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FEATURED VOXPOP maca2kx Metal Gear Solid was a watershed moment in gaming for me. The graphics, at the time, were phenomenal; the story was winding and engaging; the gameplay was sharp and not above breaking the fourth wall when appropriate. It’s one of the few titles where the number of times I’ve...

Magnet Preview

blake_peterson By:
Blake_Peterson
03/10/12
PRINTER FRIENDLY VERSION
EMAIL TO A FRIEND
GENRE Augmented Reality 
PLAYERS  
PUBLISHER Sony 
DEVELOPER Sony 
RELEASE DATE  

Pong AR.


At the Sony booth at GDC 2012, I got my hands on a Playstation Vita running a demo of Magnet, clearly Sony's answer to the 3DS's AR cards and even has some very similarly themed features.

The first demo highlights the lack of a need for cards. The Vita sets out a series of green track markers that covers a surface. These work presumably the same way that those used by the filmmaking industry's compositing and color correction software, by finding a point of visual contrast in a moving digital image and sticking to it. This explains why, at the live demo, they used a black and red patterned rug to show the tech on; there'd be no chance of any of the points slipping (a problem that sometimes occurs in video work with the same tech) with very sharp, different-colored images to grab on to. That said, Magnet may not work as well on a clean white wall.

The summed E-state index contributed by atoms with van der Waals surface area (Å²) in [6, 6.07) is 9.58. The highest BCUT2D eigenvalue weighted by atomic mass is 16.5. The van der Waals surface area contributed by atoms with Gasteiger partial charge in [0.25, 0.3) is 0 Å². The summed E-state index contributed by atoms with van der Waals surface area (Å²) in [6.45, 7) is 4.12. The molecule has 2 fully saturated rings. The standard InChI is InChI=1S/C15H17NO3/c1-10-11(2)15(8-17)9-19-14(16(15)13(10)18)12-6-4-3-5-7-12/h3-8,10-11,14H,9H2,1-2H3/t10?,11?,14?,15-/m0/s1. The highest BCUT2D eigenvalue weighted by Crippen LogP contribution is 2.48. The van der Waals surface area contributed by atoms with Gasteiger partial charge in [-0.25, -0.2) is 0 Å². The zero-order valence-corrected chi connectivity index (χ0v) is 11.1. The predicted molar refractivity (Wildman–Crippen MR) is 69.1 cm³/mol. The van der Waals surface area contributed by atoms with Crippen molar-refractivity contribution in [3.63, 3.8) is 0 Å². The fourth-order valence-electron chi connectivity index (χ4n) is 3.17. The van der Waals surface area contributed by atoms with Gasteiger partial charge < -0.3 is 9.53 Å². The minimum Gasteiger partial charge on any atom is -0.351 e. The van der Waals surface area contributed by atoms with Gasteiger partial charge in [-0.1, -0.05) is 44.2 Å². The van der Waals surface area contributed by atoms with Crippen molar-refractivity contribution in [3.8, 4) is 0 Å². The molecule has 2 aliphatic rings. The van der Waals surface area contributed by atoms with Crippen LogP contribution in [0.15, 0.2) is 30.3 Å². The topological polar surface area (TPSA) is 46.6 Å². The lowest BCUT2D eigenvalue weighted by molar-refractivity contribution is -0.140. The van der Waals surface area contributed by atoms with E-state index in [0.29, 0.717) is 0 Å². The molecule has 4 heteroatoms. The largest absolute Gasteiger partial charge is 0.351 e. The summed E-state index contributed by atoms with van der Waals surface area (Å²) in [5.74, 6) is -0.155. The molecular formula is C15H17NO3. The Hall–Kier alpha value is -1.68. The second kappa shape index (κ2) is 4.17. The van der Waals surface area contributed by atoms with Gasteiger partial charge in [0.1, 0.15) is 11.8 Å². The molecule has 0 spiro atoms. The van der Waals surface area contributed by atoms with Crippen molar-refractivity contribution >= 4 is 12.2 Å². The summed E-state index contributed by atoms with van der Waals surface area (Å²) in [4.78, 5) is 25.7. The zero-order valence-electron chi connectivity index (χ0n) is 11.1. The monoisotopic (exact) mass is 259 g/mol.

Rubber ducks can be placed anywhere the tracking points are placed, and the player can move over and around them to view them. The Vita also remembers where the tracking points were if you pointed it away and came back.

The second demo is a target shooter that can be placed on any surface and that maps a series of flipping targets that you can fire balls at. This demo is more like training for the next one, which features a dragon that flies in and out of the holes on a surface and shoots balls at the player, which they have to dodge physically, and fire back. This is surprisingly fun, and provides a challenge with having to duck and dodge, while also trying to target the dragon's head.


Lastly, I was shown a deformable terrain demo, that would let you push the terrain up by pressing on the Vita's back plate and push it down by pressing on the touchscreen. Later, after I'd played with this a while, the Playstation representative showed me how to drop a group of balls onto the terrain to see how they would interact or bounce around. Another mode in the same demo turns the terrain into liquid, rippling with each touch to the front or back.

At present, Magnet feels very much like a series of tech demos more than a set of games. A very cool set of tech demos, though. If they have more that continue to innovate simillarly, it might be well worth checking out.
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